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Santander Securities Bullish On Local Economy

by Lida Estela Rua

March 16, 2000
Copyright © 2000 CARIBBEAN BUSINESS. All Rights Reserved.

Santander Securities made public its assessment of the local economy and its outlook for Fiscal Year (FY) 2000 is that the gross national product (GNP) will grow 3.2%--higher than the Planning Board's 2.7% estimate--largely fueled by a robust economy, $1.6 billion of hurricane Georges disbursements to be made this year, and election year spending.

Jose Ramon Gonzalez, Santander Securities president, anticipates "another year of double-digit growth" for Puerto Rico banks "which should continue reporting strong earnings" and further industry consolidations. Local bank stocks are expected to do better than their U.S. peers this year because valuations are cheap, trading at an average 8.0 times expected 2000 earnings vs. 9.8 times in the U.S. And on a price-to-book basis they're trading at a 6% discount to their U.S. peers. Santander predicted an average increase of 10% in net income for local banks this year.

Just as FY 1999's real GNP grew at 4.2% surpassed Planning Board preliminary estimates of 3.4%, 2000's GNP should also be higher, at 3.2%. This should benefit the retail sector which will also be attractive because of" the novelty of new stores and malls and from increased competition and efficiency of e-commerce on the island," according to the Santander report.

The report quotes the Planning Board, which said consumption remains the largest component of the GNP, with an increase of 6.4% in FY 1999, in its three components, durable goods, non-durable goods, and services. While last year's durable goods increase was 14.4%, this year's overall consumer increase is expected to average 5% but durable goods (automobiles, furniture, and household appliances) are expected to slow down, due mainly to increased interest rates and energy prices.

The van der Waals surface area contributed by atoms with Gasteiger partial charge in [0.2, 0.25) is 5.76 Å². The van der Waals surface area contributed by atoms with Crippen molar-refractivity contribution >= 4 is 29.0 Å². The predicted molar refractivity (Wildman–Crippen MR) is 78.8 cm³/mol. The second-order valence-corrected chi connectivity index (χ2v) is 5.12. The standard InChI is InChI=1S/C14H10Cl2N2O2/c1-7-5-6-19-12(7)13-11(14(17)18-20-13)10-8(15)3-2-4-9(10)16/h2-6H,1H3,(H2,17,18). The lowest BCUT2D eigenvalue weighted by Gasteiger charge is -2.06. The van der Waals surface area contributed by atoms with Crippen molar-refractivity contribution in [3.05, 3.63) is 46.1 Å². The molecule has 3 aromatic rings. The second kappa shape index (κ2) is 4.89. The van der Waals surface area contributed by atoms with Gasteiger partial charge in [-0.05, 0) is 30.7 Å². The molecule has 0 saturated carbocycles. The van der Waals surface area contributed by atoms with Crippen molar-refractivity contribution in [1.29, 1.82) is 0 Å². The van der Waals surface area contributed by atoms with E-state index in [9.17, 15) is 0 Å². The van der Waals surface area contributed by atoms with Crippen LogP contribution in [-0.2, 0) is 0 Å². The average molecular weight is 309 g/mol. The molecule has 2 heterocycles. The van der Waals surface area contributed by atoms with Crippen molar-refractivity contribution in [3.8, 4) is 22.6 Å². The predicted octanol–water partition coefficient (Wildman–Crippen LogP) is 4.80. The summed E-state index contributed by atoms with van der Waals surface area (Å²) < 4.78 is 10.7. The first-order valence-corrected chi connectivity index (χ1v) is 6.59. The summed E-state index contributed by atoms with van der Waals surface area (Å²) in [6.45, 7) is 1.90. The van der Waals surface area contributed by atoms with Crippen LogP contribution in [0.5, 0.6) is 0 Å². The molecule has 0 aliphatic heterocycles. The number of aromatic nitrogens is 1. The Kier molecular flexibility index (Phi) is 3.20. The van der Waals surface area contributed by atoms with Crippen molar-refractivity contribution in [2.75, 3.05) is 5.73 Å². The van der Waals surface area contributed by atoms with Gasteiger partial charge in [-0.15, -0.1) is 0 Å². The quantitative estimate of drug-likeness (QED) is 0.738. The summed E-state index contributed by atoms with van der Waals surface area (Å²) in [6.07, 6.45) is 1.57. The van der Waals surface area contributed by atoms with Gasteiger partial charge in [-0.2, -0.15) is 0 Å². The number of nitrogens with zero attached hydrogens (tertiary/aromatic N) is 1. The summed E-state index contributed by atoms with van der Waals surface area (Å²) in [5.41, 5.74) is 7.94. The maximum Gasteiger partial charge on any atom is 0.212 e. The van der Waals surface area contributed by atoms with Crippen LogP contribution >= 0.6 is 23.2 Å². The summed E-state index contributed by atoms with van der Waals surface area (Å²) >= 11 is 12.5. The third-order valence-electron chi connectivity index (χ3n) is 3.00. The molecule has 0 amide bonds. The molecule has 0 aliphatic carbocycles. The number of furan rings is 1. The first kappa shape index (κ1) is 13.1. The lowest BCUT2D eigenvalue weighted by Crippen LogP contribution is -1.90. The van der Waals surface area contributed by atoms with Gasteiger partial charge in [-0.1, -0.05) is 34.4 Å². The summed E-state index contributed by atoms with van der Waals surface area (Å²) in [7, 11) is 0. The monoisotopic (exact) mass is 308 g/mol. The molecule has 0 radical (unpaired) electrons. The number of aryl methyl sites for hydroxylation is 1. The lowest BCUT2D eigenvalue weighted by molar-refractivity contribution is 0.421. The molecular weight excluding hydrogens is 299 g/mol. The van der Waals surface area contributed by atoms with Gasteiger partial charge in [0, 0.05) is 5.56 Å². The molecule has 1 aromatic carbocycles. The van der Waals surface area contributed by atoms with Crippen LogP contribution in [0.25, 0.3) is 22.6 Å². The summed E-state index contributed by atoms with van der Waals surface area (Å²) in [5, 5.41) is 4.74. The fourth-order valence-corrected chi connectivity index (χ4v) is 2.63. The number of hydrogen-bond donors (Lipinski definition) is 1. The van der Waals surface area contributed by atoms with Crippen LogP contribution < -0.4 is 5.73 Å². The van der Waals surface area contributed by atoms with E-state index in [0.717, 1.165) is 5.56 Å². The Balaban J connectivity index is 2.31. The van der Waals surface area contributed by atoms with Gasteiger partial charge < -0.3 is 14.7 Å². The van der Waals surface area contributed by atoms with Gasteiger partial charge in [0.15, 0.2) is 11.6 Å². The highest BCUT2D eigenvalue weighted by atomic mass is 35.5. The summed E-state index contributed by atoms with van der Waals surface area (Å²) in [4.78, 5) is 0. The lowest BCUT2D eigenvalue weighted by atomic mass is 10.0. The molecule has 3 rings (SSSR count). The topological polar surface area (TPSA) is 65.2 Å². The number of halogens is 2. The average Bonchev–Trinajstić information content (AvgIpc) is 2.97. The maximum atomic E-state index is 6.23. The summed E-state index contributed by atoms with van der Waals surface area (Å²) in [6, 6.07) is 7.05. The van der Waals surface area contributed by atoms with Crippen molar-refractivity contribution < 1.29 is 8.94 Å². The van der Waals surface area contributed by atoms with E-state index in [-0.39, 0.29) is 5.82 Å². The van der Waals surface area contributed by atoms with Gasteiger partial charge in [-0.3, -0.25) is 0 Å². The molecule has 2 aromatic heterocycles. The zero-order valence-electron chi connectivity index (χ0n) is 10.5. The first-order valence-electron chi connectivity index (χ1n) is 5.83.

Although the Planning Board anticipates an increase of 11.9% year- to-year in construction investment, reaching $7.4 billion in FY 2000, of which $3.67 billion is expected to be private investment, Santander Securities anticipates a slight slowdown in 2001. This will be due to a decrease in residential demand because previously constructed units will be delivered and because general elections will issue in a new government administration "which typically brings a brief period of adjustment."

Concerning the end of Section 936 of the U.S. Internal Revenue Code in 2006, Santander said labor-intensive industries would have eventually left the island regardless of 936's fate. It adds that capital-intensive industries--pharmaceuticals and electronics-- which have a niche and invested heavily in infrastructure and human capital, are expected to attract further foreign direct investment in the island. The local 1998 Tax Incentives Law and the government's lobbying at federal levels for the permanence of Section 30A "should help sustain the island's competitive position."

Other conclusions are that tourism is expected to play an increasingly important role in economic growth in the next years. Unemployment is expected to remain at around 11% during 2000, despite continuous job losses resulting from reductions in labor-intensive manufacturing and slower rate of job creation from the growth of capital-intensive manufacturing.

This Caribbean Business article appears courtesy of Casiano Communications.
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